Sportsmen Education in Manhattan- New York County

On July 8, ECOs Ryan Grogan and Joshua Harvey spoke at a DEC-organized Sportsmen Education Course in Manhattan. DEC hosts Sportsmen Education Courses across the state to educate residents about hunting safety and New York’s hunting regulations. The New York City event was organized for a group of Chinese speakers and included a Cantonese interpreter. The ECOs spoke to the group about the safe and ethical methods of hunting and answered questions about hunting regulations. The officers also spoke to the group about DLE’s role in outdoor sportsmanship and where to find regulations for specific areas of the state. The group was enthusiastic, asking questions, and showing a great eagerness to enjoy the state’s hunting resources.


ECO's posing for a photo with the sportsmen education class
ECOs Grogan, Harvey and Sportsmen Education class

Batteries Left on the Sidewalk – Putnam County

On July 11, ECO Aaron Bonilla was conducting a compliance check at a dry cleaning shop when he noticed a number of lead-acid batteries on the sidewalk outside of a nearby auto parts store. The employees of the auto parts store did not make any attempt to remove the batteries for proper storage to avoid leaking into the environment. ECO Bonilla spoke to the shop manager who advised him that the storage of the batteries on the sidewalk was normal practice, as staff were busy answering phone calls all day. ECO Bonilla issued the company a summons for the improper storage of lead-acid batteries, returnable to the Town of Southeast Court, and advised the employees of the proper and legal handling of used batteries.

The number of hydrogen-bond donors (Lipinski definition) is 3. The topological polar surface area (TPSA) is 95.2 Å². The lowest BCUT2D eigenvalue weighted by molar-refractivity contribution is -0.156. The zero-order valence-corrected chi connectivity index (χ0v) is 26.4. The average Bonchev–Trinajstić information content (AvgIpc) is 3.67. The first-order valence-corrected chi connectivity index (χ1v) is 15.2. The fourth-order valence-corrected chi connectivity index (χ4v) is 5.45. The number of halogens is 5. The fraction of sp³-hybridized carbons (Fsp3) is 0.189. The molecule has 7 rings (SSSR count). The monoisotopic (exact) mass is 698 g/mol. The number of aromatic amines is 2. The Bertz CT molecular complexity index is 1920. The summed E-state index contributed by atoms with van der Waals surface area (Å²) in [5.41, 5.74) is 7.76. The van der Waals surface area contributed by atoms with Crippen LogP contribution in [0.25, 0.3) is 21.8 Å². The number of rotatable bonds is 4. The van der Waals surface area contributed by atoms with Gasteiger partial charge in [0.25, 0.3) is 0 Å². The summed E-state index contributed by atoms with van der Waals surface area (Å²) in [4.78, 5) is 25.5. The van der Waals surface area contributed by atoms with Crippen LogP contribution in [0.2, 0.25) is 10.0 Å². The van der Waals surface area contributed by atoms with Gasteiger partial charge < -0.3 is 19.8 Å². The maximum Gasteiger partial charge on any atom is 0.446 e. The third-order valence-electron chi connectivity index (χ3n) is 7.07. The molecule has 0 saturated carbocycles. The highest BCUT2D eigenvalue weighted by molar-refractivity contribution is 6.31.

automotive batteries illegally stored in front of an automotive store on a sidewalk
Batteries storied illegally in front of auto parts store

Clamming in Uncertified Waters – Nassau County

On July 13, ECOs Evan Laczi and Mike Unger were headed to meet FDA and DEC shellfish inspectors by boat to address multiple complaints received over the previous week of people taking clams from uncertified underwater lands when the officers encountered two men clamming in the town of Oyster Bay. The ECOs found the men to be in possession of 19 bags of illegally taken clams. The pair were charged with possession of and taking shellfish from uncertified lands, as well as multiple commercial shellfishing offenses. During the officers’ inspection of their boat, multiple navigation law violations were found, as well. The two men will appear in Nassau First District Court in September, and the clams were returned to the water.


ECO dumping back illegally taken clams into the ocean
ECO Laczi dumping illegally taken clams back
into the ocean

Turtles for Sale – Oswego County

On July 13, ECO Greg Maneeley investigated a report of a person offering native baby snapping turtles for sale in the town of Albion. Tracking the source of a Craigslist ad, Officer Maneeley successfully located the individual offering the protected wildlife for sale. The female subject was ticketed for the unlawful possession of wildlife and unlawful commercialization of wildlife. The turtles were seized and released back into a suitable wild habitat.


Author: Harlem Valley News